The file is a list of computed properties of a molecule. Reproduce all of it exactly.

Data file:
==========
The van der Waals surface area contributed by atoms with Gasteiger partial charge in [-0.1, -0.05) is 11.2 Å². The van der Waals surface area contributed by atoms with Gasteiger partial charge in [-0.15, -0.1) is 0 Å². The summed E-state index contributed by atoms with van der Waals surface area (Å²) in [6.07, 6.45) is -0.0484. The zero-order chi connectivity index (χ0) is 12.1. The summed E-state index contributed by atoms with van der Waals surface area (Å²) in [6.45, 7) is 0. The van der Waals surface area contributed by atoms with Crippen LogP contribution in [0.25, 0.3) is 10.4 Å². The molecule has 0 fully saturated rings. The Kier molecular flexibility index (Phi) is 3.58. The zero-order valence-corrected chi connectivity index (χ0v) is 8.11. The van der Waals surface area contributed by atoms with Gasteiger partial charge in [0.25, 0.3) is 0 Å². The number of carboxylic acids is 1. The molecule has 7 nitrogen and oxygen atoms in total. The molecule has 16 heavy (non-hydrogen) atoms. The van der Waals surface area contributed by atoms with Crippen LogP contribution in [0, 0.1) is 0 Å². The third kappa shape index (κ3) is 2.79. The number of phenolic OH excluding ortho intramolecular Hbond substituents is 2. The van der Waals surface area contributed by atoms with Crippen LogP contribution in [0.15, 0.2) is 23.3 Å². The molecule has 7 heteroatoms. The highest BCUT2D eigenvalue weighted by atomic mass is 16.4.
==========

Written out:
The van der Waals surface area contributed by atoms with Gasteiger partial charge in [-0.1, -0.05) is 11.2 Å². The van der Waals surface area contributed by atoms with Gasteiger partial charge in [-0.15, -0.1) is 0 Å². The summed E-state index contributed by atoms with van der Waals surface area (Å²) in [6.07, 6.45) is -0.0484. The zero-order chi connectivity index (χ0) is 12.1. The summed E-state index contributed by atoms with van der Waals surface area (Å²) in [6.45, 7) is 0. The van der Waals surface area contributed by atoms with Crippen LogP contribution in [0.25, 0.3) is 10.4 Å². The molecule has 0 fully saturated rings. The Kier molecular flexibility index (Phi) is 3.58. The zero-order valence-corrected chi connectivity index (χ0v) is 8.11. The van der Waals surface area contributed by atoms with Gasteiger partial charge in [0.25, 0.3) is 0 Å². The number of carboxylic acids is 1. The molecule has 7 nitrogen and oxygen atoms in total. The molecule has 16 heavy (non-hydrogen) atoms. The van der Waals surface area contributed by atoms with Crippen LogP contribution in [0, 0.1) is 0 Å². The third kappa shape index (κ3) is 2.79. The number of phenolic OH excluding ortho intramolecular Hbond substituents is 2. The van der Waals surface area contributed by atoms with Crippen LogP contribution in [0.15, 0.2) is 23.3 Å². The molecule has 7 heteroatoms. The highest BCUT2D eigenvalue weighted by atomic mass is 16.4.